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Indiana USPSA, shooting culture, etc.


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Considering a move to Indiana from Oklahoma, likely living in or around Noblesville.  Looks like there are a reasonable number of matches and ranges within a few hours.  Also looks like my NFA items are allowed.

 

Anything else about the state or Indianapolis to know or consider?

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Just now, technetium-99m said:

Considering a move to Indiana from Oklahoma, likely living in or around Noblesville.  Looks like there are a reasonable number of matches and ranges within a few hours.  Also looks like my NFA items are allowed.

 

Anything else about the state or Indianapolis to know or consider?

It’s close to Ohio.👍😂 But seriously there are several local matches near Cincinnati in Ohio that is near the Indiana border. This effectively doubles you Shooting opportunities 

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Within 2 hours of Noblesville you can shoot a USPSA Match every Sunday

There are several good clubs that host matches. There are also several Steel Challenge matches that are

available to shoot.

Warsaw, Fort Wayne, Atlanta Conservation Club, South Central, WVPPS, North Porter Co

There are two indoor clubs one in Avon the other in Lafayette, and there are a couple of Ohio Clubs that you can get to in two hours 

as well.

Area 5, the IN Section and Ohio Section are very active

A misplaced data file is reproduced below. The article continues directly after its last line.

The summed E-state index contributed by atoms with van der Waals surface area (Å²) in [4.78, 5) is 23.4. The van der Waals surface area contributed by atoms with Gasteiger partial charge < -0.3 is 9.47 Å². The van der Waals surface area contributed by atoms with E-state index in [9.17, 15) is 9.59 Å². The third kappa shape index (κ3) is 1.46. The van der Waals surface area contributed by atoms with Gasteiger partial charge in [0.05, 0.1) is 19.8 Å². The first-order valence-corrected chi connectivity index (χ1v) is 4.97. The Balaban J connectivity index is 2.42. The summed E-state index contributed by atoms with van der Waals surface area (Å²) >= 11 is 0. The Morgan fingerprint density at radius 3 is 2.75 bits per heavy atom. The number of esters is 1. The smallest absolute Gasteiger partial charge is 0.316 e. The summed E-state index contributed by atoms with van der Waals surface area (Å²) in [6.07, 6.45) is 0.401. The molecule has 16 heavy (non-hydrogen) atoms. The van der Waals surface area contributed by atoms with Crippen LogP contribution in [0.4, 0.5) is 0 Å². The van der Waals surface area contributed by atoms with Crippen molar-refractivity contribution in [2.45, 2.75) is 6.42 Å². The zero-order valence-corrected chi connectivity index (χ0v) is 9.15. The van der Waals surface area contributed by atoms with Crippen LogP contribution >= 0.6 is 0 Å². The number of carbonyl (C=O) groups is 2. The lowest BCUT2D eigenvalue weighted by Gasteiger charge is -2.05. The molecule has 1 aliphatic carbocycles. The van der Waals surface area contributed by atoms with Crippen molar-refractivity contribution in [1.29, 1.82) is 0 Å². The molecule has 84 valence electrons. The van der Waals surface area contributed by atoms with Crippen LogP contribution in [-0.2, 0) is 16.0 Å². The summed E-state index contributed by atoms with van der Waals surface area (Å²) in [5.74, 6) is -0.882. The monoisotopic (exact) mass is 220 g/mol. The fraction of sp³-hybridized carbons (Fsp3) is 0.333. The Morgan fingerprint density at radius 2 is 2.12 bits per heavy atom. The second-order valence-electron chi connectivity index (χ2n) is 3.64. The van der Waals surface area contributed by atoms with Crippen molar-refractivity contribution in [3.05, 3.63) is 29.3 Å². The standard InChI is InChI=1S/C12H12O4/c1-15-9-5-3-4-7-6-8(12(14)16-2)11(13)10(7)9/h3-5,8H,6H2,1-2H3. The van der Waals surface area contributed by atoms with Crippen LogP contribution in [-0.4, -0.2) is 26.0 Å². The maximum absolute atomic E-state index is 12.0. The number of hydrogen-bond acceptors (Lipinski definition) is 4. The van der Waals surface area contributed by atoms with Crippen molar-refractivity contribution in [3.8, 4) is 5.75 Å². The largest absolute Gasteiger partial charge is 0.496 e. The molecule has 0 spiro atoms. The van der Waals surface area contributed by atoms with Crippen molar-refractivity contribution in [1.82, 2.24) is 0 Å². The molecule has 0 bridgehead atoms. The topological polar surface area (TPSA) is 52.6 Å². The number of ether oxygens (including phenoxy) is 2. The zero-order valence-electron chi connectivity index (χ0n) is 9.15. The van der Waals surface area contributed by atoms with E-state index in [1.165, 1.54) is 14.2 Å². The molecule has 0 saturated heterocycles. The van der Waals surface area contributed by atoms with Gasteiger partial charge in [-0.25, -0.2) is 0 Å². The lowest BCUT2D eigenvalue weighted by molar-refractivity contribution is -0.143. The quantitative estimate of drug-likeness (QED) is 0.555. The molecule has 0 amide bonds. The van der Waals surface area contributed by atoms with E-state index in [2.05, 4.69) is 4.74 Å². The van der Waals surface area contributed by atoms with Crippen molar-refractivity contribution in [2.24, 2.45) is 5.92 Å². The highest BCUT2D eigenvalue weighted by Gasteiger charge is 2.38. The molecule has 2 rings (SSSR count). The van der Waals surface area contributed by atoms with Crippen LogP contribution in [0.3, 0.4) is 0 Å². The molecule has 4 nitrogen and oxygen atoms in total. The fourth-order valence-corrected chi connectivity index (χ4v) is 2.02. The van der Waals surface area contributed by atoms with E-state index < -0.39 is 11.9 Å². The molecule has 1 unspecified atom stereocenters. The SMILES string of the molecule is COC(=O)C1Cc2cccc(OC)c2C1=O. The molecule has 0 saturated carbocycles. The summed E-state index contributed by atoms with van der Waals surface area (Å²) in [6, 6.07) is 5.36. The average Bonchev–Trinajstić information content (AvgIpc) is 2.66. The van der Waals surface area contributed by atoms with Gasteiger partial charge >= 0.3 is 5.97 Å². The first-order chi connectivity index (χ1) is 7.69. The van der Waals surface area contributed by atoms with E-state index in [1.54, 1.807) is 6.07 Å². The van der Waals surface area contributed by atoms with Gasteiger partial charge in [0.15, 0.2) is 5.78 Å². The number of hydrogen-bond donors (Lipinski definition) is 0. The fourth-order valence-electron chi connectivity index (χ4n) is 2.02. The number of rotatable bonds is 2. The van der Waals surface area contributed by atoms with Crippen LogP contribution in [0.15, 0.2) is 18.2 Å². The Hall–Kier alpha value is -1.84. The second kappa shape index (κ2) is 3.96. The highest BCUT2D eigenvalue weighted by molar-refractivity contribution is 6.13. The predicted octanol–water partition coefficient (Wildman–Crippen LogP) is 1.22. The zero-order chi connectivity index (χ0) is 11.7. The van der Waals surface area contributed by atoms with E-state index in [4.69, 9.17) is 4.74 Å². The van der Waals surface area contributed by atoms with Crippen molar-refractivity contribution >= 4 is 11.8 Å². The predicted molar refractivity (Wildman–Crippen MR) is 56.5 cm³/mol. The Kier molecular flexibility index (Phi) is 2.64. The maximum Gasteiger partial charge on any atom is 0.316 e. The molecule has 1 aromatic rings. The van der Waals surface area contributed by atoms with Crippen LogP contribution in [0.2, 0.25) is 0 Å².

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  • 1 month later...
On 10/12/2020 at 1:17 PM, technetium-99m said:

That it is, and I will also have to actually deal with snow which as an Okie is not really a frequent problem.

Buy a dedicated set of winter tires and rims.  Put them on in mid December, take them off around mid March.

 

You'll thank me later.

 

PS I moved to OH from south central Kansas, so I'm speaking from experience.

Edited by SGT_Schultz
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2 hours ago, SGT_Schultz said:

PS I moved to OH from south central Kansas, so I'm speaking from experience.

When I lived in Great Bend for a couple of years working the oil fields I lived through the biggest damn snows this Southerner has ever seen in person. It was pretty cool actually, since we don't get that down here. Thankfully I had a 4WD but I never thought of buying snow tires. Inexperience, I guess.

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5 hours ago, SGT_Schultz said:

Buy a dedicated set of winter tires and rims.  Put them on in mid December, take them off around mid March.

 

You'll thank me later.

 

PS I moved to OH from south central Kansas, so I'm speaking from experience.

 

3 hours ago, ima45dv8 said:

When I lived in Great Bend for a couple of years working the oil fields I lived through the biggest damn snows this Southerner has ever seen in person. It was pretty cool actually, since we don't get that down here. Thankfully I had a 4WD but I never thought of buying snow tires. Inexperience, I guess.